The most innovative companies today embrace diversity.
Creating a more equitable workplace and employee experience is no longer about just doing the right thing. Continued innovation and business success highly depend on it.
A Mckinsey study reports that diverse teams are 36% more likely to outperform their competitors. Diversity of thought also increases company innovation by 20%, according to Deloitte research.
Undeniably, diversity is an asset in today’s business world. But how do companies go about creating a diverse workplace?
The answer is prioritizing inclusive hiring.
Diversity and inclusion efforts don’t maintain long-term success without inclusive recruitment. Explicit and unconscious bias hinder diversity in the workplace, even during recruitment.
Inclusive hiring practices are essential to building sustainable, diverse teams. But good intentions can fall flat if bias is left unchecked at any stage of the hiring cycle.
Here are some ways to ensure your interview process is inclusive and equitable.
Begin with job descriptions
Often more than not, the first impression with candidates begins at first glance of the job description. The job post is a critical touchpoint during the candidate’s journey.
It provides job seekers with information about an open role and the company currently hiring. And like in any scenario, people read between the lines.
When creating a job description, it is important to include inclusive language that welcomes candidates. Gendered language can especially make candidates feel excluded. An industry best practice is to avoid using words that have male or female associations.
These include job titles with words that have masculine or feminine connotations. Instead, use professional terms such as “project manager,” “engineer” and “computer programmer,” which accurately describe the role without any implication of gender.
Companies should consider using Textio and The Gender Decoder, tools that help ensure job ads avoid subtle bias and gendered language.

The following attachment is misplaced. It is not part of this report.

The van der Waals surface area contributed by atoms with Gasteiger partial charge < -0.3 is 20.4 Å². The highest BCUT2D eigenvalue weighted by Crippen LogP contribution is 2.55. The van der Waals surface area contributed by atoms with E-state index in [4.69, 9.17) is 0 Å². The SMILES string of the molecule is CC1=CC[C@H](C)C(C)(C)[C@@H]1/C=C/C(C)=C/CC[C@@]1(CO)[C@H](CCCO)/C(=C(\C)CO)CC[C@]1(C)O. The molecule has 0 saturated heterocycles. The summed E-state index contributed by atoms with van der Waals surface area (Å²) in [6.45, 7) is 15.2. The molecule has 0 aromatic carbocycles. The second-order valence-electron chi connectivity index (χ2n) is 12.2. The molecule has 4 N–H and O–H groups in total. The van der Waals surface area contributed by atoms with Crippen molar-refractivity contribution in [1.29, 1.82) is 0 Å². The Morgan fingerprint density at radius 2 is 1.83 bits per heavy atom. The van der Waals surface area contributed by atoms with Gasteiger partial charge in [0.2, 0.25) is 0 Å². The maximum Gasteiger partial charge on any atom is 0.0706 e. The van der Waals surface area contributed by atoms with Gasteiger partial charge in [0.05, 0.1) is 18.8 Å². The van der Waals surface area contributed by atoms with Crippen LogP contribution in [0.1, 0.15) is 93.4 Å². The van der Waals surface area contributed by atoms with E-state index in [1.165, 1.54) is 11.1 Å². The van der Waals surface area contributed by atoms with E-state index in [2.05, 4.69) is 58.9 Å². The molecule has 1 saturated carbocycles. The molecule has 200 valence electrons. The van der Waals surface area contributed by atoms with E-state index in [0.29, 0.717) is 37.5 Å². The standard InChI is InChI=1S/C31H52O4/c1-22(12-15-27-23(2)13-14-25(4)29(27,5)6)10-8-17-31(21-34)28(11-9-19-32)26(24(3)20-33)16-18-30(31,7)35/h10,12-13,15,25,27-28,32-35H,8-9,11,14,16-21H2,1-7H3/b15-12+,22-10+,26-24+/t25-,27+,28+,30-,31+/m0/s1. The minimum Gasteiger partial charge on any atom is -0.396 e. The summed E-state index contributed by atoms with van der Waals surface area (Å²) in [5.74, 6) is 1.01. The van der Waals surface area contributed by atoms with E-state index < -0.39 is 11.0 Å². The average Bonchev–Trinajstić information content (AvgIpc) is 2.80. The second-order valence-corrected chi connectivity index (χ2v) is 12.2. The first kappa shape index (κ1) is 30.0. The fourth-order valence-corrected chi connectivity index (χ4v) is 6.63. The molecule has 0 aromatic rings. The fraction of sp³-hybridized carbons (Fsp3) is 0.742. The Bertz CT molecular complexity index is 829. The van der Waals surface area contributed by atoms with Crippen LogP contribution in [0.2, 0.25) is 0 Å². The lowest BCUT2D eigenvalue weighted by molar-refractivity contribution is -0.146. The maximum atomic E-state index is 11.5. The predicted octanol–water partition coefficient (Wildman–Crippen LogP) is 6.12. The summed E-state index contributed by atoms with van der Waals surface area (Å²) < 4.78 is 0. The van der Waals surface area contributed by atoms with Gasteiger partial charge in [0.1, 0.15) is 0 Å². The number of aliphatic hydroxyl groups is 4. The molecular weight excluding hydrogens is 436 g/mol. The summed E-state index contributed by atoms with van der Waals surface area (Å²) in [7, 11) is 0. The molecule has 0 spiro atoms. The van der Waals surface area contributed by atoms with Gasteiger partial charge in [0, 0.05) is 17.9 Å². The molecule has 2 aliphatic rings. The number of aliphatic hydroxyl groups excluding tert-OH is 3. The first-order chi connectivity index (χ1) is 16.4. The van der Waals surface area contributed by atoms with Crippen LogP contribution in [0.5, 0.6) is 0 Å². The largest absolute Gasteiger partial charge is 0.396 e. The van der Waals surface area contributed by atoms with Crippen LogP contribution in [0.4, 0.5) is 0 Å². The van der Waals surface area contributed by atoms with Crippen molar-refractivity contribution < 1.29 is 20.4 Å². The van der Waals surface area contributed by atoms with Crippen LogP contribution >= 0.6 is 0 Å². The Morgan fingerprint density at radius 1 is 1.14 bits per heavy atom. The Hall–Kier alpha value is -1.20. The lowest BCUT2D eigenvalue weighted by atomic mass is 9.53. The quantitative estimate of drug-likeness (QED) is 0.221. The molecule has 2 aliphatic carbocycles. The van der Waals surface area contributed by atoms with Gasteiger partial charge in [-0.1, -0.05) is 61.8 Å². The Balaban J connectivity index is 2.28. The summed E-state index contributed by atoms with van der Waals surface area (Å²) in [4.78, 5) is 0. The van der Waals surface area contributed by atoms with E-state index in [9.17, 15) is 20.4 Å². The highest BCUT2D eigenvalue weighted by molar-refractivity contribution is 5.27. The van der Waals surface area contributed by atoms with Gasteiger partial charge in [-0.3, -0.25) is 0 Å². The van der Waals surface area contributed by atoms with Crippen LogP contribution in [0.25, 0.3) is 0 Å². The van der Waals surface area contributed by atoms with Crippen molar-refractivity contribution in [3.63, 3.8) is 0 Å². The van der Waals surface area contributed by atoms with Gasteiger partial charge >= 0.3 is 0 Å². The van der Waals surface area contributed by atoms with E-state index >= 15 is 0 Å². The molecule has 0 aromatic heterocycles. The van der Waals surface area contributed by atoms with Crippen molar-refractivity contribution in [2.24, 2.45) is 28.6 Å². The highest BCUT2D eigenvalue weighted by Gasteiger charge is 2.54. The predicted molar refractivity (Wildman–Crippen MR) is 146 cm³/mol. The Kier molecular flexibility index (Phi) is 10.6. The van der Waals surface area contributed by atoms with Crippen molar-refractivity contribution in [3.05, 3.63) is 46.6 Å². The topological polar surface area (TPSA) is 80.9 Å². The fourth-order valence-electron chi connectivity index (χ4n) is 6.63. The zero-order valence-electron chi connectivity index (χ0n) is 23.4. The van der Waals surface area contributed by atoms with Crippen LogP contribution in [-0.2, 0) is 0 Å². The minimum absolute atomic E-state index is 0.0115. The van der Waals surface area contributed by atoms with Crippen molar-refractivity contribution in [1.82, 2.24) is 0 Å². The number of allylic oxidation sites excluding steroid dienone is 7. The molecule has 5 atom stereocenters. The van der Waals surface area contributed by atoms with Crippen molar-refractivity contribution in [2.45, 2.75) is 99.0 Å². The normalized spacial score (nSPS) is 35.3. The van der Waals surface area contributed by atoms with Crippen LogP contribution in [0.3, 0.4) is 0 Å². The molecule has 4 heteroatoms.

Additionally, employers can include an accommodations statement in the job description that ensures candidates who require them can participate in the interview process. It is also recommended that you explicitly have your company’s commitment to diversity and inclusion with the job description.
This, alongside a link to more information about other company-wide initiatives, will help candidates further understand how your organization supports its employees.
Welcome preferred names and pronouns
People take comfort knowing that they can be their true selves. To create an inviting candidate experience, employers should welcome preferred names and pronouns.
The job search can already be an anxiety-inducing process. Employers can eliminate additional stress for those who already have apprehension about providing details about their identity by helping to standardize the fact that gender is not binary and that it should not be assumed.
Including optional pronouns and preferred name fields in the application process is an easy start. Listing gender pronouns in email signatures can also signal to candidates that preferred pronouns are welcomed.
Employers can also start an internal practice of sharing pronouns when new people are present at the beginning of meetings. Making this part of your internal culture will only flow into the recruitment and interview process.
You can also make candidates feel comfortable by sharing your pronoun first. When introducing yourself during an interview, indicate your preferred pronouns after your title. As a result, candidates might take comfort in realizing that the interview is a safe and open space.
Standardize the interview
To further prevent unconscious bias during hiring, it’s important to establish consistency during the interview process across all candidate interviews.
In standardized interviews, candidates are asked the same questions in the same order with the same panel of interviewers. This type of interview helps give interviewees the same, equal opportunity to showcase how they’re the right pick for a position.
When selecting interview questions, evaluate which questions have a direct impact on success and performance. Remove those that do not indicate a candidate’s abilities. To ensure the interview questioning remains consistent, prepare a script ahead of time that you will use for each candidate.
Employers can also implement scorecards to assess candidates on relevant, desired criteria. Evaluating candidates will make shortlisting crystal clear, easy and fair.
Hiring teams that implement inclusive best practices during interviews will create a pleasant candidate experience that invites job applicants to apply and be their authentic selves. Standardizing the process also gives employers the time they need to concentrate on what matters during the interview—the skills needed to fill the role.
In turn, employers will build successful companies that are innovative, competitive and rich with diverse talent.